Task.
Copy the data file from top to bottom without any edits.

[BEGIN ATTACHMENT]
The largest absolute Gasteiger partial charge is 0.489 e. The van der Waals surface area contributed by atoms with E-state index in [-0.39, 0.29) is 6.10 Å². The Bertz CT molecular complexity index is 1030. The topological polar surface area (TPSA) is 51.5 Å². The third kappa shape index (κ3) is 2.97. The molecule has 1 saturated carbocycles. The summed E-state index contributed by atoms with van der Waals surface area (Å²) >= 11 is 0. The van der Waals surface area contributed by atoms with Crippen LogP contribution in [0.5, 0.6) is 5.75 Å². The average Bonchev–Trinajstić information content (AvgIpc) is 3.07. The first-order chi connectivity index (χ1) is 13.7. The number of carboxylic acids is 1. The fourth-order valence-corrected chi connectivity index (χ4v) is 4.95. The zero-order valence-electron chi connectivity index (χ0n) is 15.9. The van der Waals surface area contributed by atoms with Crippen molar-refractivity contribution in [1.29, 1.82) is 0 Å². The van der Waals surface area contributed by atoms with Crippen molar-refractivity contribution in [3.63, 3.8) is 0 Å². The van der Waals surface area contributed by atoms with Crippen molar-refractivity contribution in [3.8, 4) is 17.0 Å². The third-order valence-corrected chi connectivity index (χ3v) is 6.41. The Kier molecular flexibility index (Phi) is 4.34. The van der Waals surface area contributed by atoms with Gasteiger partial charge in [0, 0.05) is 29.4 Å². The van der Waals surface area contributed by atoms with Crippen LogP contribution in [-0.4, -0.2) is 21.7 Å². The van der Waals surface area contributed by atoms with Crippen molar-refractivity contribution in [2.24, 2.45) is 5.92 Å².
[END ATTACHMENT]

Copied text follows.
The largest absolute Gasteiger partial charge is 0.489 e. The van der Waals surface area contributed by atoms with E-state index in [-0.39, 0.29) is 6.10 Å². The Bertz CT molecular complexity index is 1030. The topological polar surface area (TPSA) is 51.5 Å². The third kappa shape index (κ3) is 2.97. The molecule has 1 saturated carbocycles. The summed E-state index contributed by atoms with van der Waals surface area (Å²) >= 11 is 0. The van der Waals surface area contributed by atoms with Crippen LogP contribution in [0.5, 0.6) is 5.75 Å². The average Bonchev–Trinajstić information content (AvgIpc) is 3.07. The first-order chi connectivity index (χ1) is 13.7. The number of carboxylic acids is 1. The fourth-order valence-corrected chi connectivity index (χ4v) is 4.95. The zero-order valence-electron chi connectivity index (χ0n) is 15.9. The van der Waals surface area contributed by atoms with Crippen molar-refractivity contribution in [1.29, 1.82) is 0 Å². The van der Waals surface area contributed by atoms with Crippen molar-refractivity contribution in [3.63, 3.8) is 0 Å². The van der Waals surface area contributed by atoms with Crippen molar-refractivity contribution in [3.8, 4) is 17.0 Å². The third-order valence-corrected chi connectivity index (χ3v) is 6.41. The Kier molecular flexibility index (Phi) is 4.34. The van der Waals surface area contributed by atoms with Gasteiger partial charge in [0, 0.05) is 29.4 Å². The van der Waals surface area contributed by atoms with Crippen LogP contribution in [-0.4, -0.2) is 21.7 Å². The van der Waals surface area contributed by atoms with Crippen molar-refractivity contribution in [2.24, 2.45) is 5.92 Å².